Jeff Schultz

This AJC sports blogger takes things seriously when he has to, but he really would rather not

Hawks shift into rebuild mode, an Atlanta sports tradition


Tear it down. Build it up. Try again. The Atlanta sports three-step: lather, rinse, repeat.

They see growth, potential, a blueprint for Eden. (Because there are no bad plans.) You see mistakes, inevitable doom and 36-point home-court losses to Detroit. (Because while there are no bad plans, there are bad choices.)

The Hawks are starting over. The Braves started over. The Falcons started over for 42 years.

There should be signs at the airport, and the train station, and the bus depot, and the three interstates that lead into the city: “Welcome to Atlanta: We’re starting over.”

The Falcons are finally at a place where we can watch and not cover our eyes (and, yes, I type those words remembering what happened in the last game). The Braves still aren’t great, and more evidence of correct player-personnel decisions would be comforting, but they’re at least more interesting and sometimes entertaining.

The Hawks: kaboom. They will go backward before forward, but at least this time it will be the residue of design.

Travis Schlenk is the new builder and human wrecking ball in the Hawks' front office. Any questions about his decisiveness disappeared this week when he traded Dwight Howard to Charlotte for a bag of junk, less than a year after the previous regime signed him, cast the moment as some long-awaited homecoming and vowed he would make the Hawks whole again.

Next on the exit ramp: Likely Paul Millsap. Maybe Kent Bazemore.

Before it's over, this could wind up looking like a Mini-Me of the Braves' rebuild -- the assets going out more familiar than the ones coming in.

Millsap's departure seems inevitable. He has a strong desire to stay in Atlanta, but it's not logical he would leave potentially $50 million on the table, depending on offers from other teams. He's the last remaining starter from the 2014-15 team that won 60 games and went to the Eastern Conference finals. Even if you believe that season was an aberration, that's a stunning level of turnover.

Before Schlenk is done, there’s a chance guard Dennis Schroder, a reserve two years ago, will be the only returning player from that roster. Mike Muscala and Thabo Sefolosha are unsigned (Muscala may be brought back). Bazemore is well liked, but he makes too much money for his perceived role, so he’s being shopped in trade talks. If Schlenk can trade Howard in about five minutes, he can certainly trade a young, athletic and affable Bazemore.

Schlenk had significant input in Golden State, but it’s a lot different when everybody in the office is looking at you for the final call on trades and draft picks.

In a recent interview with the Atlanta Journal-Constitution's Chris Vivlamore and me, Schlenk looked ahead to the draft and said, "It’ll probably feel different on draft night, when you actually have to give the name (to the league). We were on the same page (at Golden State), but I guess now I’m actually on the hook for it.”

Schlenk didn’t inherit a lot of “keepers” on the roster (Schroder and Taurean Prince being the obvious ones). He would like to keep Tim Hardaway Jr., one of his few pieces on offense, but that will depend on the offers Hardaway gets as a restricted free agent.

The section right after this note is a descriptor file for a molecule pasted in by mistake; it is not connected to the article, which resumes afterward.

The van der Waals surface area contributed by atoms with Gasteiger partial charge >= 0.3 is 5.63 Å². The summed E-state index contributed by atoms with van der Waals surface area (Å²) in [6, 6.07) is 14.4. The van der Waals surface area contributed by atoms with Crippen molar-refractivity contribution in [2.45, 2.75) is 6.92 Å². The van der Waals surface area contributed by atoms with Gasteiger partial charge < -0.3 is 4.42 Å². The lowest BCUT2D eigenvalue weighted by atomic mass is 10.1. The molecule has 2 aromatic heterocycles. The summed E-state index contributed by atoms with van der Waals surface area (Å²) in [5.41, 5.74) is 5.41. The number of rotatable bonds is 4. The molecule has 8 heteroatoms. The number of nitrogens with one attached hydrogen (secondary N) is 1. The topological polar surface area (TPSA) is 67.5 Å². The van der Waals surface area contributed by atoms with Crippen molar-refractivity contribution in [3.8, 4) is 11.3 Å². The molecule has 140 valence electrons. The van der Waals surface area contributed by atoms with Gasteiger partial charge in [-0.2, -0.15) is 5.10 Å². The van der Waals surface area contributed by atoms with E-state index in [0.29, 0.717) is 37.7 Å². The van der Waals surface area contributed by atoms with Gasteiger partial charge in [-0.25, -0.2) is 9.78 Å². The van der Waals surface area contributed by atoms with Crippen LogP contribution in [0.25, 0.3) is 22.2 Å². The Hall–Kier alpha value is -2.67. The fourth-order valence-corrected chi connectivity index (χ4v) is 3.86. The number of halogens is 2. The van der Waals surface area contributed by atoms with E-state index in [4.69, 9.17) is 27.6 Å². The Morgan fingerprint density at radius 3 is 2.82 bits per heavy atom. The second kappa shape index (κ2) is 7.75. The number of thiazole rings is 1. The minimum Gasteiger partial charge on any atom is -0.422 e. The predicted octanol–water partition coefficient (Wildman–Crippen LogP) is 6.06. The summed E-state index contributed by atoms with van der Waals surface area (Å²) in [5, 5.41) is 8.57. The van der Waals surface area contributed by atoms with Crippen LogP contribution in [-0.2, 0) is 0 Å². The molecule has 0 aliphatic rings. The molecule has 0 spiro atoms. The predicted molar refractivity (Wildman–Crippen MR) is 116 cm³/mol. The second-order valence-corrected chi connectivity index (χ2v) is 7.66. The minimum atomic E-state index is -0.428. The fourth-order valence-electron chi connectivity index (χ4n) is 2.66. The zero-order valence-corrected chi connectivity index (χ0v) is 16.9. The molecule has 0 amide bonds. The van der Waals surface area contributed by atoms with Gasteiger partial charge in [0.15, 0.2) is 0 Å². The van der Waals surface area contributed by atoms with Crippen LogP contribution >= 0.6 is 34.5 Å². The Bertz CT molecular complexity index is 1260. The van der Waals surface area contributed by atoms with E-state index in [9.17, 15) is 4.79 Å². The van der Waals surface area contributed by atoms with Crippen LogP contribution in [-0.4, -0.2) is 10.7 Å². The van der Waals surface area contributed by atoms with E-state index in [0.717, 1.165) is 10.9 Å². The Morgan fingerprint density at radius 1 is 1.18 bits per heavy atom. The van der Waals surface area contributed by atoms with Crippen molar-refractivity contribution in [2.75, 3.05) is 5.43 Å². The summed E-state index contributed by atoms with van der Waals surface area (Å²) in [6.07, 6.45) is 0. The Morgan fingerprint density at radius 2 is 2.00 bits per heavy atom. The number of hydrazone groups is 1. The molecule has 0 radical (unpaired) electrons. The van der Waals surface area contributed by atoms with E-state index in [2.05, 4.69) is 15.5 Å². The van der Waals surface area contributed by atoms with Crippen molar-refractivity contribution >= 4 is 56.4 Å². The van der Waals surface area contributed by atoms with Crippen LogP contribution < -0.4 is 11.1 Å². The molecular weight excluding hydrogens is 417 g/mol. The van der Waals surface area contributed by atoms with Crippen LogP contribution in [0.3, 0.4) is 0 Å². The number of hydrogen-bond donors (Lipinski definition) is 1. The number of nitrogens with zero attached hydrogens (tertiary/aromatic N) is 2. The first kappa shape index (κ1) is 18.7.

The new general manager took the short end of the trade to get rid of Howard, but that should tell you how big of problem he was. He could still rebound and play a little defense, but he had little upside on offense. He couldn't function in the Hawks' pick-and-roll system. If they had better shooters, it wouldn't be a huge problem. But if they had better shooters, nothing would be a huge problem.

Howard made way too much money for his role and, maybe most important of all, he was a poor influence on young players in a locker room that was painfully devoid of leadership (Millsap's departure will make it worse). He was going to hurt the building process.

Tashanda Howard, the player's sister, vented on sports-talk station 92.9 FM after the trade, saying: "(Howard) one of the first big free agents to come here, and I think a lot of the free agents are going to look at that and see how they do their free agency, and they are not going to want to come to this city.”

It’s sweet that she came to her brother’s defense, but she could not be more wrong. No free agent takes their lead from Dwight Howard. There's a reason he will be on his fourth team in six seasons. (Worth noting: Houston got rid of Howard and went from 41 wins to 55. The Hawks signed him and went from 48 to 43.)

This rebuild will take time. Schlenk said recently, "It took Golden State seven years (to get to this point). It’s not a quick process."

Before this Braves season, general manager John Coppolella, in the third year of a rebuild, said the team would be "better," but avoided specifics: "We don't want to put any expectations on this season, saying we're going to win X number of games or we're going to make the playoffs or not make the playoffs."

The Hawks might want to avoid specifics for a while as well.

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About the Author

Jeff Schultz is a general sports columnist and blogger who isn't afraid to share his opinion, which may not necessarily jibe with yours.